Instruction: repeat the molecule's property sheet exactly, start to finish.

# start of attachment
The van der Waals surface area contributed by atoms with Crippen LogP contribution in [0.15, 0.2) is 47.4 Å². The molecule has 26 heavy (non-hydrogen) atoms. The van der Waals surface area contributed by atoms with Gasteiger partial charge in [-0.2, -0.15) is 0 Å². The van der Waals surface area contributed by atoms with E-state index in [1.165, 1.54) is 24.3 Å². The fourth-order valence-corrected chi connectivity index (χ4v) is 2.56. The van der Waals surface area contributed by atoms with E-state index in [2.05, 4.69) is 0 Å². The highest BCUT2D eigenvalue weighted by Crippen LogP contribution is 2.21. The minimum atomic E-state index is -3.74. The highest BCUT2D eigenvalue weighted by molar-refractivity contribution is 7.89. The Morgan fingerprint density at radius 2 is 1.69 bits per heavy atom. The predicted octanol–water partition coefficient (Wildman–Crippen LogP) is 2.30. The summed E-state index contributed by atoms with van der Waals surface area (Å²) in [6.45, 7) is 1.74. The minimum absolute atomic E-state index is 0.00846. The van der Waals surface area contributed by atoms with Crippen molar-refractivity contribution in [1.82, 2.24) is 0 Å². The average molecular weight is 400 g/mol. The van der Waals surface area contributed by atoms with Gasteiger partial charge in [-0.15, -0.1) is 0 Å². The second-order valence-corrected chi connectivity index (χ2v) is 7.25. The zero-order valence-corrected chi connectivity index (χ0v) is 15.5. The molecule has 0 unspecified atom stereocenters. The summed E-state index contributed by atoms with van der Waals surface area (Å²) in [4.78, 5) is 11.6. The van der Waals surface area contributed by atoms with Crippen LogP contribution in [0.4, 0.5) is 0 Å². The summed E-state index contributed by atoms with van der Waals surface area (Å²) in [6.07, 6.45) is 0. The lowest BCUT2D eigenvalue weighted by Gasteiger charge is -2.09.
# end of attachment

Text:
The van der Waals surface area contributed by atoms with Crippen LogP contribution in [0.15, 0.2) is 47.4 Å². The molecule has 26 heavy (non-hydrogen) atoms. The van der Waals surface area contributed by atoms with Gasteiger partial charge in [-0.2, -0.15) is 0 Å². The van der Waals surface area contributed by atoms with E-state index in [1.165, 1.54) is 24.3 Å². The fourth-order valence-corrected chi connectivity index (χ4v) is 2.56. The van der Waals surface area contributed by atoms with E-state index in [2.05, 4.69) is 0 Å². The highest BCUT2D eigenvalue weighted by Crippen LogP contribution is 2.21. The minimum atomic E-state index is -3.74. The highest BCUT2D eigenvalue weighted by molar-refractivity contribution is 7.89. The Morgan fingerprint density at radius 2 is 1.69 bits per heavy atom. The predicted octanol–water partition coefficient (Wildman–Crippen LogP) is 2.30. The summed E-state index contributed by atoms with van der Waals surface area (Å²) in [6.45, 7) is 1.74. The minimum absolute atomic E-state index is 0.00846. The van der Waals surface area contributed by atoms with Crippen molar-refractivity contribution in [1.82, 2.24) is 0 Å². The average molecular weight is 400 g/mol. The van der Waals surface area contributed by atoms with Gasteiger partial charge in [-0.15, -0.1) is 0 Å². The second-order valence-corrected chi connectivity index (χ2v) is 7.25. The zero-order valence-corrected chi connectivity index (χ0v) is 15.5. The molecule has 0 unspecified atom stereocenters. The summed E-state index contributed by atoms with van der Waals surface area (Å²) in [4.78, 5) is 11.6. The van der Waals surface area contributed by atoms with Crippen LogP contribution in [0.4, 0.5) is 0 Å². The summed E-state index contributed by atoms with van der Waals surface area (Å²) in [6.07, 6.45) is 0. The lowest BCUT2D eigenvalue weighted by Gasteiger charge is -2.09.